Tremors of a Memory Chord
full scorefor piano and grand Chinese orchestra (2011)
|Commission||Commissioned by the Taipei Chinese Orchestra, and written for pianist Pi-Hsien Chen|
|Premiere||April 14, 2011; Taipei National Concert Hall; Taipei Chinese Orchestra • En Shao, conductor • Pi-Hsien Chen, piano|
|Instrumentation||piano solo (with slide bar); 2 bangdi, 2 qudi, soprano sheng, alto sheng, bass sheng, 2 soprano suona, 2 alto suona, 2 yangqin, 3 pipa, 2 liuqin, 3 zhongruan, 2 daruan, guzheng; 6 dajiyue, 2 gaohu, 2 erhu, zhonghu, gehu, bass gehu|
|Rental||Performance materials are available for order:|
Every tone, every sonority is full of memories.
I was born in the last years of the Cultural Revolution. Growing up in Beijing, there was a lot of music that reflected the sentiments and propaganda of the time. These were sounds of revolutionary passion, iron will, and boiling blood.
I left Beijing for the US in 1990 when I was 17 years old. In exile, I started searching for the sound of my heart’s distant homeland. These sounds gradually became fantasies: some near, some far; some dense, some sparse; some ancient, some new. Some are metallic, some are tender, as if made of silk and bamboo. These floating sonorities stir up my fragmented memories, and they contain the sounds of the present, the past and perhaps the future. Some of these sounds spring forth from my memories and spill over the artificial definitions of regional and national boundaries.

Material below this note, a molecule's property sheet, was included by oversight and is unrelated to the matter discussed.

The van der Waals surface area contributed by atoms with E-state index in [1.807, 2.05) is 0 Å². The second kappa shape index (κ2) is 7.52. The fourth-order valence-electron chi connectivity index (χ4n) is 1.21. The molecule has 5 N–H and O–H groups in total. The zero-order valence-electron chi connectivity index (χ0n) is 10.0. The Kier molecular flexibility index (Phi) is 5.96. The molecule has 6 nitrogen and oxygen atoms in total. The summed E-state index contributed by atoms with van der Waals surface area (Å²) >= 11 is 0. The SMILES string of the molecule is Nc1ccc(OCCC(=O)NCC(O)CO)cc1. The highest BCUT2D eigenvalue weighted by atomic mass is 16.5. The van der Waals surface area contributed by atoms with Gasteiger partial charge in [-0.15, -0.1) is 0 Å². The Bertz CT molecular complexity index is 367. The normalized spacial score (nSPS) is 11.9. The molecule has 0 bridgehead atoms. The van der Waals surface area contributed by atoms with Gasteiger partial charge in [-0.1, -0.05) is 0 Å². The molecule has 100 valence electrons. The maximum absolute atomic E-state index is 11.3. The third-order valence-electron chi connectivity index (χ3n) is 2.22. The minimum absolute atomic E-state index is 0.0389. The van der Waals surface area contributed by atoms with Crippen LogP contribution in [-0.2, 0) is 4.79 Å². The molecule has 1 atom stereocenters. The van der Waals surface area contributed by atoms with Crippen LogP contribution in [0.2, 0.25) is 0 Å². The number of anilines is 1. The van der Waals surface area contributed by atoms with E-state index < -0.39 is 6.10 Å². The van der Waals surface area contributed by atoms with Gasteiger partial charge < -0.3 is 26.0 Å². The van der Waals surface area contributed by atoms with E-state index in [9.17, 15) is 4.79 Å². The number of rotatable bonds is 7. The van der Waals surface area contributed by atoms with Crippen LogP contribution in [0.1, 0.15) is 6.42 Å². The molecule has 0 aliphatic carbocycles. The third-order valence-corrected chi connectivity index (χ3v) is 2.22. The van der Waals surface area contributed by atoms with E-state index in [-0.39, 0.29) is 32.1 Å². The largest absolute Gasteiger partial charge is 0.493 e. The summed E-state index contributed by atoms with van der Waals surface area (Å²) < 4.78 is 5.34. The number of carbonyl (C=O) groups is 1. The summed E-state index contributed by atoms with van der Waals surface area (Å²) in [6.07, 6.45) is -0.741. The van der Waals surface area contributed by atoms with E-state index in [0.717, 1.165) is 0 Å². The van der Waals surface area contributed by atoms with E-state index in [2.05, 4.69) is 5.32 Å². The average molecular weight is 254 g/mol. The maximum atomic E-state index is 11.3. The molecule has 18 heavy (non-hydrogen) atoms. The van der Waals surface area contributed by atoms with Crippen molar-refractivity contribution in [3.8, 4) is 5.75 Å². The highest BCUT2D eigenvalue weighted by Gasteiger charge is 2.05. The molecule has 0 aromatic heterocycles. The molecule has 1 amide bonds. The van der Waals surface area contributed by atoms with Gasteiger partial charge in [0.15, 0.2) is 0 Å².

Chinese instruments appear in countless combinations in traditional China. There were elegant Yayue ensembles, the standing and sitting orchestras of the Tang court, the string ensembles of the Qing dynasty, and many silk and bamboo ensembles, as well as wind and percussion varieties. In the 20th century, modeled after the Western orchestra, an orchestra of Chinese instruments was created. Technically, it is very challenging to blend the piano with an orchestra of Chinese instruments. To the discerning ears, different tuning systems clash and the timbres do not blend well. Moreover, various performance practice and styles are often in conflict. Besides, the form of a Concerto is also an import from the West.
The multi-dimensionality of traditional East Asian music is often exemplified by timbral richness of single notes and expressivity of single melodic lines. Rarely do they resort to countrapuntal or harmonic devices. For example, in the music of guqin and pipa, the combination of right-hand plucking techniques and left hand pitch modifications enables a solo instrument to project the coloristic richness of an entire ensemble.
In this piece, the “lun” and “yao” fingerings used on pipa and guzheng evolve into rapid tremolos between the two hands of the pianist. The pitches in the brilliant middle register of the piano are dampened, resulting in darker and more complex sonorities, which approximate the complexity of Chinese instruments. Thus, the piano becomes a string instrument, the orchestra its breathing chamber. This is the apparition, the epiphany, the ecstasy of single notes. Tones are breathing, strings are trembling: they fantasize in memories, and reminisce in fantasies.
Tremors of a Memory Chord (for piano and grand Chinese orchestra) was commissioned by the Taipei Chinese Orchestra, and written for pianist Pi-Hsien Chen.
- Lei Liang